2 Critical Ingredients for Making Complex Stories Look Simple

2 Critical Ingredients for Making Complex Stories Look Simple

Last week I mentioned that I have been working on some huge stories lately, and that these have been instructive in many ways.

One of the most comforting is that even huge stories look simple when they are done: it's just that the process for getting there isn't so simple.

By trusting the process and the structures and continuing to ask ‘Why?' when it didn't look right, we landed a super simple story that packed a powerful punch.

Here are two key takeaways from our experience:

Trust the storylining process and structures together with your instincts to land the story
Keep asking ‘Why?' to make what is obvious to you obvious to your audience

On the surface, these two ideas appear simple too. Trust me when I tell you that our heads really hurt after our session even though our story looked incredibly simple too.

 

Trust the process and structures together with your instincts to land the story. If I reflect back on why we were able to land a simple and clear message for the $1bn savings story, it was because the stakes were too high if we did not.

The team could not afford to have the Minister ‘unpick' the messaging given they wanted a major shift away from the Minister's preferred approach for prioritising investment initiatives.

So, the challenge was to find a high-level structure that resonated and to deliver it with precision and skill, listening both to our instincts as well as our structures.

We chose a Close The Gap deductive structure, and relied heavily on the finer detail within the deductive modules supported by The So What Strategy and the Ten Point Test to bring it home.

While it took a while to agree on the high level structural pattern, it took much longer to make it ‘sing'.

 

Keep asking ‘Why?' to make what is obvious to you obvious to your audience. The key that turned the lock for us was the answer to the age-old ‘dumb question': Why?

Why was the team's approach better than the approach that the Minister was wedded to?

This proved challenging and took quite some time to articulate as the team was so close to the problem and to their solution, which highlights a common challenge we all face.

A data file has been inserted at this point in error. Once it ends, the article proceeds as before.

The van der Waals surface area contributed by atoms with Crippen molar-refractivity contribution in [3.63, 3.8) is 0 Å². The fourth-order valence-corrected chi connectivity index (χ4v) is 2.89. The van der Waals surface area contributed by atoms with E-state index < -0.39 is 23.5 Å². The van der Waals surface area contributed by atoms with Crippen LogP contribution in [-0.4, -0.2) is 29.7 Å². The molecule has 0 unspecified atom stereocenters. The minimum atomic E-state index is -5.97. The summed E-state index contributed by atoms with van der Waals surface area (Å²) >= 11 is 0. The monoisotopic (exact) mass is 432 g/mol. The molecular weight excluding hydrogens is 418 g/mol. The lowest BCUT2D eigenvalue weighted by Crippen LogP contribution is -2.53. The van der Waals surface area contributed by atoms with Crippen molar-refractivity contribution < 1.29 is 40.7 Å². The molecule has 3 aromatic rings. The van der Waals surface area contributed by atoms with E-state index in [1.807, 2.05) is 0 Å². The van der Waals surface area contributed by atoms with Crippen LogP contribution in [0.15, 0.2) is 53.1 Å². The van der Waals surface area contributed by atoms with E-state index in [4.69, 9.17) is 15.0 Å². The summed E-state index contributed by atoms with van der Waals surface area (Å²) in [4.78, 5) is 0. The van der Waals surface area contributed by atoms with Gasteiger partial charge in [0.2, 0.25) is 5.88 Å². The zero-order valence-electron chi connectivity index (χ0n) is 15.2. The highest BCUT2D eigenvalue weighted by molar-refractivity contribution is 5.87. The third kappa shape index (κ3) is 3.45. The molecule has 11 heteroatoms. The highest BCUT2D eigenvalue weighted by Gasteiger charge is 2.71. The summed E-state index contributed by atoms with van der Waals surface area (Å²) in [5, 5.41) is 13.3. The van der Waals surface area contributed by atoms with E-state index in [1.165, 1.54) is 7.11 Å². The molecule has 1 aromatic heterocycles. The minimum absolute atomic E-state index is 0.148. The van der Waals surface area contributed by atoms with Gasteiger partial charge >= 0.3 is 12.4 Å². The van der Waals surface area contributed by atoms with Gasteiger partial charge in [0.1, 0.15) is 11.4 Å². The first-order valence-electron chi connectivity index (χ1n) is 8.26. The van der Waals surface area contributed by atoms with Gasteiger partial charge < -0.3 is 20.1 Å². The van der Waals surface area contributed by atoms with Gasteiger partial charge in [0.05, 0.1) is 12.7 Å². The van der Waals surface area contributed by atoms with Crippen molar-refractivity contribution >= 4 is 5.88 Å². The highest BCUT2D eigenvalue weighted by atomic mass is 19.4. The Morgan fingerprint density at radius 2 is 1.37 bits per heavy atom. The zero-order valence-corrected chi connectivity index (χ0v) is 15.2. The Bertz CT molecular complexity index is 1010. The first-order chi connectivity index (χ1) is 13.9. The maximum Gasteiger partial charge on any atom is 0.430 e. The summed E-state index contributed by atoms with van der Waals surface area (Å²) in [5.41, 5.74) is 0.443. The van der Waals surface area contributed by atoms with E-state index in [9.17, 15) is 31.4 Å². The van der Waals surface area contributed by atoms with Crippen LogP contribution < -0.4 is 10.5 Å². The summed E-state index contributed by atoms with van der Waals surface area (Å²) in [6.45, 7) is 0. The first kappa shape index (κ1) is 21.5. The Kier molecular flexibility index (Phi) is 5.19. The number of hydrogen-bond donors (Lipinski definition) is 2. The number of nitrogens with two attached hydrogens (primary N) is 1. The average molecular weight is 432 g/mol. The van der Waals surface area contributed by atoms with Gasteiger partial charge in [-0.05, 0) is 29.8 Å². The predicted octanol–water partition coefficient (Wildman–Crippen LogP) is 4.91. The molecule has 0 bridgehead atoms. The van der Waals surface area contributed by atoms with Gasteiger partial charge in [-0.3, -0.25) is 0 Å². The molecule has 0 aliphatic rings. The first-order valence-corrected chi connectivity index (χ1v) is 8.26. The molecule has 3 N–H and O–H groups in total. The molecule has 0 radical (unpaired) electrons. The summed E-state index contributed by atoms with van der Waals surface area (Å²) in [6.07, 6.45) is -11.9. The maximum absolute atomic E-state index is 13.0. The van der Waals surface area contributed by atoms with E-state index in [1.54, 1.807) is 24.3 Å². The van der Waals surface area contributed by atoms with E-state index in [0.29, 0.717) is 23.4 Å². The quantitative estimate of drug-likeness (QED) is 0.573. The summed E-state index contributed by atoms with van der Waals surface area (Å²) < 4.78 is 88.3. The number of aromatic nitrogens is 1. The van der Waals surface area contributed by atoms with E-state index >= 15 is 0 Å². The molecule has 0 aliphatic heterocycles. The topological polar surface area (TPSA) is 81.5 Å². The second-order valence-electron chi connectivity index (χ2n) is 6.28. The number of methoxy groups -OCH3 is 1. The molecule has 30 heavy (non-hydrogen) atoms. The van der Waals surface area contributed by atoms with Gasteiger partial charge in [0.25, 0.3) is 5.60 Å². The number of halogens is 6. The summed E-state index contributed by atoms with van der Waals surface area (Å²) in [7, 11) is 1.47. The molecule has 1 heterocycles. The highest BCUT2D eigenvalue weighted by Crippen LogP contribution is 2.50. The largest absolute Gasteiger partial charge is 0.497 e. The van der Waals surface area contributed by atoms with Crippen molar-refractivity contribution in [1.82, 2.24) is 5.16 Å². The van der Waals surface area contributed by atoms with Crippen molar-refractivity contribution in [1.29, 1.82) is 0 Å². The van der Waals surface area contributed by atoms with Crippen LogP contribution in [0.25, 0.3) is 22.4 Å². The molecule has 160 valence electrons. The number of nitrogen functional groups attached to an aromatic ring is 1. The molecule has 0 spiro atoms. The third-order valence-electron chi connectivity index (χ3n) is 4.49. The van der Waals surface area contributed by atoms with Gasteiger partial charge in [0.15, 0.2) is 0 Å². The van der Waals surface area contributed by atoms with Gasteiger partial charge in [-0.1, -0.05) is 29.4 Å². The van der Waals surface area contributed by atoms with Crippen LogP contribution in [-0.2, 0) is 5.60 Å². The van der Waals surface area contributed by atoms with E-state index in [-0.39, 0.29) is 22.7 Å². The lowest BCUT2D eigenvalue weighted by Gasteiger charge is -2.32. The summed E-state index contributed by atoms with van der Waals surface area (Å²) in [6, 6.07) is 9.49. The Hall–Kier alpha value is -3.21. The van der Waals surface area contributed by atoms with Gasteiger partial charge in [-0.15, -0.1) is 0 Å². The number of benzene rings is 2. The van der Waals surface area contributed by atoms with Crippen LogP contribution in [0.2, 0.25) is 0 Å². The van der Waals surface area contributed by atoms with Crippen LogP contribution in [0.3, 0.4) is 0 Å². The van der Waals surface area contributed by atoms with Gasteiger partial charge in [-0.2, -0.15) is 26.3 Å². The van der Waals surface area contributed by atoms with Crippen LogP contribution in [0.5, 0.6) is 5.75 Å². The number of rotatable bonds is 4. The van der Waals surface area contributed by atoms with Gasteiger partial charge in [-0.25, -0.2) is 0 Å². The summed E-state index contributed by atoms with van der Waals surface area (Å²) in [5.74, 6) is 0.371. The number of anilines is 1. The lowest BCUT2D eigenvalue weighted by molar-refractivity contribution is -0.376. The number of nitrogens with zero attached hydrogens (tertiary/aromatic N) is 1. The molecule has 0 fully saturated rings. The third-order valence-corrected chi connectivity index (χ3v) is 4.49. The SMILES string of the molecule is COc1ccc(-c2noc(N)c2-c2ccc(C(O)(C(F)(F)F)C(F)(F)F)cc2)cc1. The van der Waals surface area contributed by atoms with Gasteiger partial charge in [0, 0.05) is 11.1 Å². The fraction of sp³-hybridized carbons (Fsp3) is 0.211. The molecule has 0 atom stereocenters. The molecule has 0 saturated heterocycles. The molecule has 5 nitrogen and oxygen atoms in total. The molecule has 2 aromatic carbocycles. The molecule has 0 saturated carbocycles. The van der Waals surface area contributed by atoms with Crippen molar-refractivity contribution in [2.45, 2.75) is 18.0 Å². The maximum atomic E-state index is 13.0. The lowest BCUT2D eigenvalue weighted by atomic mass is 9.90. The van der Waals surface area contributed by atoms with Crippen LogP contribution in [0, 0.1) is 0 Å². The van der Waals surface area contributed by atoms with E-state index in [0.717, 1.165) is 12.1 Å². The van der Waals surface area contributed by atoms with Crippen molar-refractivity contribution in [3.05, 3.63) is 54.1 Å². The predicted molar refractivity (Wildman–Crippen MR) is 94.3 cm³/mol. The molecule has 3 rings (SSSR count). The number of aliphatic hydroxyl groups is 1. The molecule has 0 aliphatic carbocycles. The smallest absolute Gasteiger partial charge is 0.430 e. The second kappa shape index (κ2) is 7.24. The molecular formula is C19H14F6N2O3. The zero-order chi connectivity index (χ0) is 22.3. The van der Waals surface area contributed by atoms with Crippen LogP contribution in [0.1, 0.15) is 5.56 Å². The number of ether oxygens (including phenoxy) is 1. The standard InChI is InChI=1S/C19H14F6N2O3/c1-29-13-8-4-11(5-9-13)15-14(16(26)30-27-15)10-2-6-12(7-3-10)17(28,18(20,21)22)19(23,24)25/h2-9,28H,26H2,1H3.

By the time we write our stories, we are ‘sold', so we want to move to how we will deliver the new program / project / or whatever we are discussing.

However, our audience isn't there yet which means we need to shift our own heads back in time to surface our own reasoning.

This is why it was so hard to say that ‘the greatest chance of successfully improving X system while cutting expenditure is ensuring that the division heads ‘own' the approach.

On the surface that is so simple it's almost silly. However, trust me when I tell you it wasn't easy to get there.

I suspect you are familiar with the challenge, which is why I thought it might be helpful to raise it here.

So, in terms of next steps for you: I encourage you to think about opportunities within your own communication where you need to persist to articulate the ‘right why'.

Wishing you a great week.

Kind regards,
Davina

 

Keywords: deductive storylines, Close the Gap

PRESENTED BY DAVINA STANLEY

Davina has helped smart people all over the world clarify and communicate complex ideas for 20+ years.

She began this work when she joined McKinsey & Company as a communication specialist in Hong Kong where she helped others use the Minto Pyramid Principle. She continued helping others when living in New York, Tokyo and now back in Australia.